Antifouling Thin-Film Composite Membranes by Controlled Architecture of Zwitterionic Polymer Brush Layer


Thin-film composition membranes are extensively used in seawater desalination plant to solve water shortage problems. The major challenge faced with TFC membranes is significant fouling on the surface, which restricts the overall permeation performance. Many attempts have been made to increase membrane fouling resistance by surface modification. Here we review a highly antifouling TFC polyamide membrane constructed by grafting a zwitterionic polymer brush with controlled architecture via atom-transfer radical-polymerization (ATRP). The selection of ATRP provides an environmentally benign solution for grafting the zwitterionic brush layer from the membrane surface without changing the transport properties. The excellent fouling resistance imparted by the zwitterionic brush layer was also manifested comprehensively from membrane surface characterization, interfacial adhesion force test, adsorption of proteins and bacteria test, and dynamic fouling experiments. Considering future applications, we also discuss the deficiencies of this paper. More detailed explanations are required for zeta potential and optimum layer thickness. The application of a long term test may show the lifetime of zwitterionic brush layer and its usability in practice. Overall, the controlled architecture of the zwitterionic polymer brush via ATRP has the potential for a facile antifouling modification of a wide range of water treatment membranes without compromising intrinsic transport properties.


This article focuses on the study of a highly antifouling thin-film composite (TFC) polyamide membrane by grafting a zwitterionic polymer brush layer with controlled architecture via atom-transfer radical-polymerization (ATRP). The reason why we choose this topic is that membrane-based desalination is widely-used to augment fresh water supply. The detrimental effects of membrane fouling make it necessary to develop efficient antifouling surface membrane.

Water scarcity is one of the most serious global challenges of our time and seawater desalination offers a seemingly unlimited, steady supply of high-quality water, without impairing natural freshwater ecosystems (Elimelech & Phillip, 2011). Thin-film composite (TFC) membranes are the most widely-used technology for desalination. But a major limitation in using membrane-based separation processes is the loss of performance due to membrane fouling (Nady, 2016). To achieve higher efficiencies, antifouling membranes should be developed.

Researchers (Rana & Matsuura, 2010) agree that an increase in hydrophilicity offers better fouling resistance because protein and many other foulants are hydrophobic in nature. Many attempts have been made to increase the membrane surface hydrophilicity by surface modification. The purpose of surface modification of membranes is either to minimize unwanted interactions which reduce the performance (membrane fouling), or to introduce additional interactions for improving the selectivity or creating novel separation function (Nady, 2016). Grafting functionalized polymer with the aid of UV, ozone, or plasmas is considered to be relatively stable since novel coating would not easily be removed after a longer period use (Ma, Rahaman, & Therien-Aubin, 2015). A lot of hydrophilic materials using for grafting today have limitations and may even deteriorate the fouling under specific conditions. Among these, zwitterion-based polymers have drawn attention as antifouling materials due to their high hydrophilicity, long-term durability, and environmental stability.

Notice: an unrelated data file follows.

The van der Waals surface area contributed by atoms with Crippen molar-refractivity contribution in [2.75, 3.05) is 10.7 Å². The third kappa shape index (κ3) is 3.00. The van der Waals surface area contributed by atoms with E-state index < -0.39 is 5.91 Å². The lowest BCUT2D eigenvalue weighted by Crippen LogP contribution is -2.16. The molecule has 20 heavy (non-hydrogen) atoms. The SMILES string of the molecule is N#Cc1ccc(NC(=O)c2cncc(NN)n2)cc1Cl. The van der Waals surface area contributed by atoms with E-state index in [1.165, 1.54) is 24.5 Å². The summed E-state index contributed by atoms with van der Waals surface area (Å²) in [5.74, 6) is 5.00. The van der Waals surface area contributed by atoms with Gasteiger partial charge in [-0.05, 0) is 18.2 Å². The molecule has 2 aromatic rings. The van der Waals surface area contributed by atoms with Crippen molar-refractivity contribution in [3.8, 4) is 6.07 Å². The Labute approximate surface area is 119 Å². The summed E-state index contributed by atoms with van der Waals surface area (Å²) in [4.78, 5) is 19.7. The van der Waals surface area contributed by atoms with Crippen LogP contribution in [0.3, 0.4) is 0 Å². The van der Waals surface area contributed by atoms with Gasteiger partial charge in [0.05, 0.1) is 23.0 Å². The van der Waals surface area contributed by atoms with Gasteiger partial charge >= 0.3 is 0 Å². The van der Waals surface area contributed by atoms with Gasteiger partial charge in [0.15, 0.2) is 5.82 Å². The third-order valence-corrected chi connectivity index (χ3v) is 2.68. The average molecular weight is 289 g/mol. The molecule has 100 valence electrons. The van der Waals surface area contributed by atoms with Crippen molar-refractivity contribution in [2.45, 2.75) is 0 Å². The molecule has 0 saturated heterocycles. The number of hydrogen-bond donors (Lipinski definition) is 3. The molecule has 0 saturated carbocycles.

Summary of Paper

In this paper, the authors produced the target antifouling TFC polyamide membrane via membrane surface modification. And then they used a series of equipment and methods to find the changes in the surface characteristics, as well as using chemical force microscopy to quantify the fouling resistance. Besides, they also applied static adsorption tests and dynamic forward osmosis fouling experiments to demonstrate the fouling resistance of the modified membrane.

The first step of surface modification was the coupling of initiator α-bromoisobutyryl bromide (BiBB) and dopamine hydrochloride to produce BiBB-DA. Then, initiators were immobilized on the TFC membrane surface via polymerization of BiBB-DA to prepare TFC-PDA membrane. At last, zwitterionic polymer brushes were grafted on the membrane surface via ATRP to produce the target TFC-PSBMA membrane, where PSBMA is poly (sulfobetaine methacrylate).

During the membrane characterization experiment, from SEM and AFM images, it could be found that a smooth film was formed on the membrane surface, and surface roughness decreased significantly after grafting of the PSBMA brush layer. As for membrane surface chemistry, ATR-FTIR spectroscopy was utilized. Two additional peaks were observed at 1726 and 1039 cm−1, which represent carbonyl group and sulfonate group so that verified the successful grafting of PSBMA brushes. Next, by measuring contact angle and zeta potential of PSBMA, it was observed that modified membrane has an increased surface hydrophilicity and decreased surface charge, since the contact angle reduced noticeably and the zeta potential became less negative. Based on 4-step method from authors’ previous publication, it was detected that structural parameter (S) remained almost unchanged, water permeability coefficient (A) decreased slightly while salt permeability coefficient (B) increased after the modification of the active layer. Additionally, by measuring adhesion forces, Chemical force microscopy demonstrated that modified membrane has a smaller membrane-foulant interaction forces.